In the morning, he had to leave early, so after seeing him off, I headed to my friend Susan’s for coffee and some V-Day show and tell. Together we gleefully dumped the contents of the jar onto the table to see all of the 50 ways Brandon loved me.
I grabbed one. “I love the way, how even though we may be miles apart, I still feel like you're right here with me,” I read.
“That’s interesting syntax,” Susan said, grabbing another.
“I love the way you treat my friends,” I read. “That’s weird. He always complains that I don’t spend enough time with them or know them very well — why would he love me for how I treat them?”
We exchanged dubious looks. I took another. “I love the way you look when you’re sleeping,” I read. “Maybe he does,” I mused. “But he’s never said anything to me about how I look when I am sleeping.”
Suddenly, I had a horrible thought.
“Do you think it’s possible that he copied these from somewhere?” I asked. “I mean, he wouldn’t do that . . . right?”
Susan quickly retrieved her laptop and set out googling. Third in the list of search results was “101 Reasons Why I Love You.”
I got a little nervous.
“Maybe he just borrowed a few,” she said hopefully. “Let’s read and number them to see.”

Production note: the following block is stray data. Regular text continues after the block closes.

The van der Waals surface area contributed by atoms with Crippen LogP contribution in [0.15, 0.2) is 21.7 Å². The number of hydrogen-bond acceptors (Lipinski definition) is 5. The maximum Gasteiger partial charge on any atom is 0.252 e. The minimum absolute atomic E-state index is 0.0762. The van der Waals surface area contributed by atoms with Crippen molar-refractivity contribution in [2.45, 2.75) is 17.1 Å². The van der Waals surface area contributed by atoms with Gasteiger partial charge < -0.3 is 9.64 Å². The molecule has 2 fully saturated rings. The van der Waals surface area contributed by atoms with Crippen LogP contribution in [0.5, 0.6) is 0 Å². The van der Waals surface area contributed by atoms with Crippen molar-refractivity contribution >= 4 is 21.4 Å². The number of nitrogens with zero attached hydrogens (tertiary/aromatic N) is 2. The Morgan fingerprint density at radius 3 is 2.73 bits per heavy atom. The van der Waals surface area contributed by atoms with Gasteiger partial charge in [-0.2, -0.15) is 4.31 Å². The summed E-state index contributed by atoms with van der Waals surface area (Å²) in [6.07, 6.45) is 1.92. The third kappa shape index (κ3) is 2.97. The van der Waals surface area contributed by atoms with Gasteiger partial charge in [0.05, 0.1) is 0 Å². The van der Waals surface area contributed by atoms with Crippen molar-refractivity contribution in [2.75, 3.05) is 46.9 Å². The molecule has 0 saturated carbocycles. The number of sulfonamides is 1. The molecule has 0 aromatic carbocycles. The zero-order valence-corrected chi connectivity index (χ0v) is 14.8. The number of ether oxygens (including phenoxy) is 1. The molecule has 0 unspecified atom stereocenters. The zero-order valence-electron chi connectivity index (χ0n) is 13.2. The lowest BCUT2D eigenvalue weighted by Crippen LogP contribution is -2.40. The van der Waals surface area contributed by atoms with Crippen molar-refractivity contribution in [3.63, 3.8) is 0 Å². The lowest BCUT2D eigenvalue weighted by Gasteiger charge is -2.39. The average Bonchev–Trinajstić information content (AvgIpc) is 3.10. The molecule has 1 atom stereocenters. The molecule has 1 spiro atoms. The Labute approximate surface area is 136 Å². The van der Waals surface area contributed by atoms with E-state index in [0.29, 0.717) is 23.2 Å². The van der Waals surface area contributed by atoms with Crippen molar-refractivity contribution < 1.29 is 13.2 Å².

I took a handful.
“Here!” I exclaimed. “‘I love your beautiful hair.’ That’s true; he compliments my hair all the time.”
Susan scanned the list. “I love your beautiful hair,” she said. “That’s number 93.”
My heart sank.
“I love your willingness to share everything and most especially your heart with me,” I read.
“Number 77,” she noted.
“I love how if I died right now I would be the happiest person alive knowing I found my one true love,” I said miserably.
“Number 72,” Susan said softly, reaching out to pat my leg.
Tears filled my eyes, blurring the edges of everything I saw, but nothing I felt. We eventually got through all 50 reasons, and each one of them was plagiarized verbatim.
“In his defense,” Susan joked, “some of these didn’t apply — like number 55: I love the fact you gave me the gift of our children.”